Brexit is official. Here’s what happens next

Brexit finally means Brexit. The United Kingdom has officially left the European Union.

The withdrawal took place at 11 p.m. London time on Friday after EU lawmakers approved a deal in Parliament earlier in the week.

“For many people, this is an astonishing moment of hope, a moment they thought would never come,” Prime Minister Boris Johnson said in a video address. “And there are many of course who feel a sense of anxiety and loss.

“And then there’s a third group — perhaps the biggest — who had started to worry that the whole political wrangle would never come to an end.”

The deal was achieved after Johnson’s Conservatives were elected to a majority in the House of Commons in December. It ends a three-and-a-half-year period of political gridlock and pandemonium that was sparked by the 2016 Brexit referendum.

Though the U.K. will no longer be an EU member state or have a say within the bloc as of Feb. 1, the Brexit story is far from over.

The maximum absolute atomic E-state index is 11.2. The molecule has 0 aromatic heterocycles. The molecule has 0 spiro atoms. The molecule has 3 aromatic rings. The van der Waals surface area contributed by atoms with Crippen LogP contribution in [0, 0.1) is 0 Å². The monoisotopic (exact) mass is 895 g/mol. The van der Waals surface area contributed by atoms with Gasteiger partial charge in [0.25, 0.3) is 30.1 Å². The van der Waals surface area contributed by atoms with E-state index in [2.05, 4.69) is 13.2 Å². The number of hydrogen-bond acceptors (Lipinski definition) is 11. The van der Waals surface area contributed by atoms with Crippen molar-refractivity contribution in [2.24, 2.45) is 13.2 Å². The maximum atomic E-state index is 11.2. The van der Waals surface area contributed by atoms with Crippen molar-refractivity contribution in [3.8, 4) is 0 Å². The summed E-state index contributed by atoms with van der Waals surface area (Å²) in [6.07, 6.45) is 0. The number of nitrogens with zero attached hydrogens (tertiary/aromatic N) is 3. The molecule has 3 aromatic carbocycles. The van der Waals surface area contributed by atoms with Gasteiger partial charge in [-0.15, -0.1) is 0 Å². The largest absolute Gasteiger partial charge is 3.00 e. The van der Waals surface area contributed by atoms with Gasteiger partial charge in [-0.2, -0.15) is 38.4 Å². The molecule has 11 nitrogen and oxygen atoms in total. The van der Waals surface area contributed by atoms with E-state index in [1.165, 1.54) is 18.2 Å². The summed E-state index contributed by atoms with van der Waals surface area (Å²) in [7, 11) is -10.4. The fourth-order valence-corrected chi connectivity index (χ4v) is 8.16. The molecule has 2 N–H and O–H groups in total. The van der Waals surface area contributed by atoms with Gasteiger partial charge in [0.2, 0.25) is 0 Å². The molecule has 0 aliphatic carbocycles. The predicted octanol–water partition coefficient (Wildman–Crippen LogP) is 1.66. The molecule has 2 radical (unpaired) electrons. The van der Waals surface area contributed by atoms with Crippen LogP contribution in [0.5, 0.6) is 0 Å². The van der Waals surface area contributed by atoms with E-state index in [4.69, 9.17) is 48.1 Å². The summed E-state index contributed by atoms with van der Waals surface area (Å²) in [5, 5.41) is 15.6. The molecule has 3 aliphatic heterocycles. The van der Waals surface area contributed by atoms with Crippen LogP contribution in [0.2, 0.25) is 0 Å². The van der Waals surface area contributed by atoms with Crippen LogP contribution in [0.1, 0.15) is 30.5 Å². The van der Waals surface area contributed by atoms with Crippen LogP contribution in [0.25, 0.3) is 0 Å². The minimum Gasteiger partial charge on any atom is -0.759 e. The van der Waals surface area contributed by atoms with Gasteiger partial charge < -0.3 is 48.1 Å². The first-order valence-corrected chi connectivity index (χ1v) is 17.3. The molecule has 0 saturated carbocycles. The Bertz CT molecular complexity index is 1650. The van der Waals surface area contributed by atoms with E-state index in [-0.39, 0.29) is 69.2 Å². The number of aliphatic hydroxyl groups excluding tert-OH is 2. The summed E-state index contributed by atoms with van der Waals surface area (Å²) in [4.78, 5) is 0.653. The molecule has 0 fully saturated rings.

In fact, rather than closing the book on the divorce deal, the agreement marks the start of a new chapter in the saga.

Here’s a look at what comes next and the questions that remain:

The transition period after Brexit

One of the components of the deal established between the U.K. and Brussels is that there will be an 11-month transition period during which all rules and regulations stay the same while the two parties work to hammer out the rest of the Brexit deal, which will tackle contentious issues such as trade, travel, fisheries and immigration.

They have an agreement to carry forward what the arrangements were between Britain and the European Union for the freedom of movement of capital, goods, services and people,” said Mel Cappe, a former high commissioner for Canada to the United Kingdom.

“But that only lasts until Dec. 31.”

That transition period can be extended by a year or two, if both the EU and the U.K. agree to do so by July 1.

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